Review: The History Boys, by Alan Bennett, New Wolsey Theatre, until Saturday.

The cast of The History Boys which is being staged at The New Wolsey Theatre

The cast of The History Boys which is being staged at The New Wolsey Theatre - Credit: Archant

Alan Bennett’s 2004 comedy The History Boys was recently declared The Nation’s Favourite Play by UK theatregoers and it’s easy to see why.

The cast of The History Boys which is being staged at The New Wolsey Theatre

The cast of The History Boys which is being staged at The New Wolsey Theatre - Credit: Archant

Bennett is a superb storyteller who mixes humour and pathos with deceptive ease. The secret of his success lies in the fact that he is a brilliant observer of people. His characters are recognisably real. Their traits and the situations they find themselves in may be slightly heightened for dramatic effect but by and large Bennett’s plays are about ordinary people. We recognise ourselves, family and friends in his work.

The History Boys follows the last few weeks in school of a group of able sixth-form students who are being given help in applying to Oxford and Cambridge Universities.

Through the play Bennett asks the important question: “What is education for?” For English literature teacher Hector education is an end in itself. He says that exams are the enemy of education. Education should be for life. For history teacher Mrs Lintott education is about knowing facts. For young supply teacher Irwin exams are the key to everything and getting into a good university is all about making an argument and being different from the crowd – while the headmaster is only concerned with boosting the school’s position in the league tables and not upsetting the governors.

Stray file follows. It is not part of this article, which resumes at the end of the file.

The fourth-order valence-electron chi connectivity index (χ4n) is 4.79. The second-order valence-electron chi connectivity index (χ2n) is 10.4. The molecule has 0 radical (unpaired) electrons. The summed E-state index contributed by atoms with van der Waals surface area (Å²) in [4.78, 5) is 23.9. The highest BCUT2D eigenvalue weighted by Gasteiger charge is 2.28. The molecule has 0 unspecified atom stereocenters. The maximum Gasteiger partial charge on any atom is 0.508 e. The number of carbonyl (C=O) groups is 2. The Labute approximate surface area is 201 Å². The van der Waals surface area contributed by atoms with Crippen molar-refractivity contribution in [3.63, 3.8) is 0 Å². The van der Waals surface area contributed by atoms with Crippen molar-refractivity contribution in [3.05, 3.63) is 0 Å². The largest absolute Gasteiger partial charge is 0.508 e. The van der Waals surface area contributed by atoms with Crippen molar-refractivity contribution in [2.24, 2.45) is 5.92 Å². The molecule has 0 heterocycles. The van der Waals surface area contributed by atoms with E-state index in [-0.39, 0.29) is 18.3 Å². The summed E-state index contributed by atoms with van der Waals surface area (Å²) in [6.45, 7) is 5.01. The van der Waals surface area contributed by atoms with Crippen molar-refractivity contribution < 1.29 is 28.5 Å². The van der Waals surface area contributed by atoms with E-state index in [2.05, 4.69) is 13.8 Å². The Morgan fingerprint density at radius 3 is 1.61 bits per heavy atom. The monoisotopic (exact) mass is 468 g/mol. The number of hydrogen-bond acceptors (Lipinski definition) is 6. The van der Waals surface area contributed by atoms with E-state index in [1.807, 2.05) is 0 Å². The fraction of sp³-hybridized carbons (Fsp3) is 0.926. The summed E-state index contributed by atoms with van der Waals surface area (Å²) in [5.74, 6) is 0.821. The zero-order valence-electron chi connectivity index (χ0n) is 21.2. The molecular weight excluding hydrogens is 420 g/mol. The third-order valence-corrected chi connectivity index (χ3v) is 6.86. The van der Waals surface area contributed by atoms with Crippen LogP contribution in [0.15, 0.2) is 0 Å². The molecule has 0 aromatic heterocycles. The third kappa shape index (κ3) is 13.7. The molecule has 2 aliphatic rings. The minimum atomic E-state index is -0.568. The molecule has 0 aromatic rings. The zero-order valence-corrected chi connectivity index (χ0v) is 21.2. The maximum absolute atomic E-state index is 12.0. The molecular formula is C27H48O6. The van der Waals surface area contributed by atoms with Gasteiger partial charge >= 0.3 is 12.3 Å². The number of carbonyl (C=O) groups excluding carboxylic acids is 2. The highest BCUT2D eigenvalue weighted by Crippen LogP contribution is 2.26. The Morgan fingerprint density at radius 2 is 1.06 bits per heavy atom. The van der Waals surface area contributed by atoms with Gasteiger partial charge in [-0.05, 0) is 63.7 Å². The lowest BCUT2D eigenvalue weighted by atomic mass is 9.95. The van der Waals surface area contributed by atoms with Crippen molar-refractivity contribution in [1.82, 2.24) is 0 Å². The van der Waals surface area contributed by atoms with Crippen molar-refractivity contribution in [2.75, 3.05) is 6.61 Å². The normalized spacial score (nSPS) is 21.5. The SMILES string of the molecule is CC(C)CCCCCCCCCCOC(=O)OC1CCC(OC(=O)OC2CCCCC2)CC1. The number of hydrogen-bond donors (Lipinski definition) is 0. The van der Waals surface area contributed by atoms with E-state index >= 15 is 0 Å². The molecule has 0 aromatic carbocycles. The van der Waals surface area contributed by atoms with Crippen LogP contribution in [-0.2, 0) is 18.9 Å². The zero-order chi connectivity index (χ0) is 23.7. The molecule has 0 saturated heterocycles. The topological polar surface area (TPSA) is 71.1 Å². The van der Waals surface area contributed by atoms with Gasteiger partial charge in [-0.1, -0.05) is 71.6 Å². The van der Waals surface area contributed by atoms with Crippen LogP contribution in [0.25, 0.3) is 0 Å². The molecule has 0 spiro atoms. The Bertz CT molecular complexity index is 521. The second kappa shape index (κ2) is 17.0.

With material as good as this, audiences are always in for a real treat. The teaching staff are particularly good. Richard Hope’s Hector was a shockingly accurate facsimile of one of my own teachers – although the real-life version didn’t have Hector’s anti-social habits.

Sadly, the younger cast, didn’t have that sparkle that we have come to expect from the play with only Steven Robert’s Posner doing anything that made his character stand out from the crowd. The rest delivered fine performances but they could have all been interchangeable. Bennett wrote these youngsters as being a collection of bright, sparky individuals but what we got in this production was a group of youngsters who wanted to be part of a crowd.

Dialogue was also a problem. The New Wolsey is not a big theatre but at times you really had to listen to catch what the younger actors said. It was not a problem with the older actors. I suspect training these days is more concerned with the intimate environment of the television studio than it is with the concerns of hitting the back wall of a theatre auditorium.

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The History Boys provided an entertainingly thoughtful evening. It received a rapturous reception at the end of the night but a little more attention to detail could have turned this acceptable production into an outstanding one.

Andrew Clarke

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